However, catching fish from natural bodies of water and adding them to your aquarium can introduce diseases, parasites, and even invasive species to your tank. In addition, many fish species are endangered, and harvesting them without the necessary permits and permissions could land you in very hot water with the authorities.

Don’t risk it! Always buy your fish from reputable online sources or fish stores to ensure the specimens you take home are healthy and suitable for aquarium life.

Skipping Water Changes

changing aquarium water

Water changes are essential to dilute the levels of nitrates in the aquarium water and replenish essential minerals, keeping the environment safe and healthy for your fish and other livestock.

Some people suggest skipping regular water changes to establish a natural balance in your aquarium. However, neglecting water changes can quickly lead to ammonia spikes, nitrate buildup, and stressed, sick fish.

Of course, you can keep a naturally balanced fish tank by including plenty of living plants, wood, rocks, and invertebrates to keep algae levels down. If you run a hydroponics setup with just a few fish and many, many plants, you can reduce the frequency of your water changes. However, you still need to do them every three weeks or so to keep the water safe for your livestock.

Not Using a Filtration System

Colorful exotic fish swimming in deep blue water

Some aquarium hacks suggest reducing or removing filtration to create a more natural environment for your fish and plants. However, filtration is crucial for removing waste, maintaining water quality, and providing sufficient dissolved oxygen for your fish. Regardless of its size and occupants, every aquarium should have an efficient filtration system.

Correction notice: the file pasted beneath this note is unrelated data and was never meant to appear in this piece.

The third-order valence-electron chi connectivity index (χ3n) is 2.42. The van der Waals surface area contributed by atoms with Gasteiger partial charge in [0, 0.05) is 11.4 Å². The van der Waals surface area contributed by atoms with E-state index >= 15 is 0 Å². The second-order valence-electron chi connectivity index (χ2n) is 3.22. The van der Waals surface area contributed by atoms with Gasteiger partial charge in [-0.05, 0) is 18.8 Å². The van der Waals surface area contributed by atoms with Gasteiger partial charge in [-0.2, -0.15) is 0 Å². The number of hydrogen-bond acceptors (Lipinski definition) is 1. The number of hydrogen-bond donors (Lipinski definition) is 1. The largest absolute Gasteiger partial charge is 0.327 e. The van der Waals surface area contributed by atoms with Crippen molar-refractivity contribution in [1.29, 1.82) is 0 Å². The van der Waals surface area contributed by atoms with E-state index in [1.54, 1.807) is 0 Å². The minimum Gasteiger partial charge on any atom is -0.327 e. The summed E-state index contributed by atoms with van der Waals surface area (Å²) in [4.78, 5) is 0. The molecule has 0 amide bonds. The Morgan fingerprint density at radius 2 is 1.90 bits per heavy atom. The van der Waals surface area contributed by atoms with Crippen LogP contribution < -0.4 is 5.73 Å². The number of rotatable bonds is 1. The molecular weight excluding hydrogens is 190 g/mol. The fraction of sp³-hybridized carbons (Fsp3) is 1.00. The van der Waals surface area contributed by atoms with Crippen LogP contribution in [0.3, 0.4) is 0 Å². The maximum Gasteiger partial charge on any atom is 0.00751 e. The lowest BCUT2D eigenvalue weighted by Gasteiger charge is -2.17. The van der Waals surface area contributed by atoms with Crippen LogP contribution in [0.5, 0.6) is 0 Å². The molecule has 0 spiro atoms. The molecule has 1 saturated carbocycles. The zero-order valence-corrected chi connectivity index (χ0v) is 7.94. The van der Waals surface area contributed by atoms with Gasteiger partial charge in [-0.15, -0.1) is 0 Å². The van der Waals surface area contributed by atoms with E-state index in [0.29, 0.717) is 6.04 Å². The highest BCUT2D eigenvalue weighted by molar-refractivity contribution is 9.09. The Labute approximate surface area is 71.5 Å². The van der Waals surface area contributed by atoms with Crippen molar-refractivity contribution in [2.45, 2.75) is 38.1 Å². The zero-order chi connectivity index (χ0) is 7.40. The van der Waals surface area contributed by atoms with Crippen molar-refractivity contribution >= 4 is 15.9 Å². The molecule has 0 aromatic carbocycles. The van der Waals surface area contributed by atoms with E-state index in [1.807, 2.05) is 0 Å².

A tank without a filtration system will quickly suffer from a buildup of toxins, and the water will become toxic and unsafe for your fish and other livestock.

To choose the right filter system for your tank:

  • First, consider the size of your aquarium and the number of fish it houses. Larger tanks or tanks with a high stocking density typically need more powerful filtration to maintain water quality.
  • Next, you need to calculate your tank’s Gallons Per Hour (GPH) requirement. GPH is a measure of a filter’s flow rate, indicating how many gallons of water it can process per hour. Ideally, you want a filtration rate of between four and ten times the total volume of your tank.
  • Measure the length, width, and height of your tank in inches. Then, multiply these dimensions together and divide by 231 (the number of cubic inches in a gallon) to get the volume of your tank in gallons.
  • Once you know the volume of your tank, multiply it by the ideal turnover rate four to 10 times per hour. That gives you the GPH for your filter system. For example, if you have a 50-gallon tank and want an 8 times-per-hour turnover rate, you would need a filter with a GPH of 400 (50 gallons x 8).
  • When choosing a filter, look for the manufacturer’s suggested GPH rating that should be shown on the packaging. Make sure it meets or exceeds the ideal GPH for your tank size.

There are lots of different filter unit styles out there, including Hang On Back (HOB), internal box filters, sponge filters, and large canister filter units that live outside the tank. The kind of filter you choose depends on what fish and other livestock you keep and the size of your aquarium. For help in choosing the filter system for your tank, read this comprehensive guide!

Using Wild-Caught Food

Most omnivorous and carnivorous fish species love receiving live food every now and then. That’s great for the fish, providing an excellent nutrition source and encouraging natural behavior. The best place to get your live food is from your local fish store or a reliable supplier. Always remove the food from the bag water before offering it to your fish, just in case the water contains parasites or bacteria you don’t want to get into your aquarium.

Mealworm in hand

However, some sources on the net suggest saving money by catching worms, insect larvae, and other critters from local ponds and streams and feeding them to your fish.

There are several problems with doing that.

  • You could accidentally introduce parasites to the tank.
  • The live food you catch might not suit the fish species you keep.
  • The live food could be infected with bacteria that could attack your fish.

To be safe, buy your live food from a reputable source or offer your fish frozen foods instead.